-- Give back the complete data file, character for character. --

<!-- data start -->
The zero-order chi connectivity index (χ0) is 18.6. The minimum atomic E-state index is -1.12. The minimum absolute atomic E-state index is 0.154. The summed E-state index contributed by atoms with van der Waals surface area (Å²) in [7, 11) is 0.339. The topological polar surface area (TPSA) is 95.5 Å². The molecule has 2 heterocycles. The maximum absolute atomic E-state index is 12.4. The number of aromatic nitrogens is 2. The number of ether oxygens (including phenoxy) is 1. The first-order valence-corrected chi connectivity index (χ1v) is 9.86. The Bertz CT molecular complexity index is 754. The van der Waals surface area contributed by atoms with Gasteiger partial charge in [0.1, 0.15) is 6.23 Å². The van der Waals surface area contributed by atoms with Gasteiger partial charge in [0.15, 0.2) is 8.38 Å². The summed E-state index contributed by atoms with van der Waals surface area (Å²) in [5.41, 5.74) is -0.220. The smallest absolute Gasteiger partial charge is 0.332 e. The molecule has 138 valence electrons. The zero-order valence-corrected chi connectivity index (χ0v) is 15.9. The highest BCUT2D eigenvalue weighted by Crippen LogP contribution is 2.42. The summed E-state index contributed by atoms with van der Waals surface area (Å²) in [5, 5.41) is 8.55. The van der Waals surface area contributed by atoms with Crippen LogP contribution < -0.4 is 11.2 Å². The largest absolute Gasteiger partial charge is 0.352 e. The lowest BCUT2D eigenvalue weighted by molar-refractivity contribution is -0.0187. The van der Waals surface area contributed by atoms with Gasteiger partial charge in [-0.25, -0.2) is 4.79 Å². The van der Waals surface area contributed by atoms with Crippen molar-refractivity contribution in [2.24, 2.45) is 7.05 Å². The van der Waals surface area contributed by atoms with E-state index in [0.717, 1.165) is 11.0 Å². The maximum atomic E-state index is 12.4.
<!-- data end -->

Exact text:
The zero-order chi connectivity index (χ0) is 18.6. The minimum atomic E-state index is -1.12. The minimum absolute atomic E-state index is 0.154. The summed E-state index contributed by atoms with van der Waals surface area (Å²) in [7, 11) is 0.339. The topological polar surface area (TPSA) is 95.5 Å². The molecule has 2 heterocycles. The maximum absolute atomic E-state index is 12.4. The number of aromatic nitrogens is 2. The number of ether oxygens (including phenoxy) is 1. The first-order valence-corrected chi connectivity index (χ1v) is 9.86. The Bertz CT molecular complexity index is 754. The van der Waals surface area contributed by atoms with Gasteiger partial charge in [0.1, 0.15) is 6.23 Å². The van der Waals surface area contributed by atoms with Gasteiger partial charge in [0.15, 0.2) is 8.38 Å². The summed E-state index contributed by atoms with van der Waals surface area (Å²) in [5.41, 5.74) is -0.220. The smallest absolute Gasteiger partial charge is 0.332 e. The molecule has 138 valence electrons. The zero-order valence-corrected chi connectivity index (χ0v) is 15.9. The highest BCUT2D eigenvalue weighted by Crippen LogP contribution is 2.42. The summed E-state index contributed by atoms with van der Waals surface area (Å²) in [5, 5.41) is 8.55. The van der Waals surface area contributed by atoms with Crippen LogP contribution < -0.4 is 11.2 Å². The largest absolute Gasteiger partial charge is 0.352 e. The lowest BCUT2D eigenvalue weighted by molar-refractivity contribution is -0.0187. The van der Waals surface area contributed by atoms with Gasteiger partial charge in [-0.25, -0.2) is 4.79 Å². The van der Waals surface area contributed by atoms with Crippen molar-refractivity contribution in [2.24, 2.45) is 7.05 Å². The van der Waals surface area contributed by atoms with E-state index in [0.717, 1.165) is 11.0 Å². The maximum atomic E-state index is 12.4.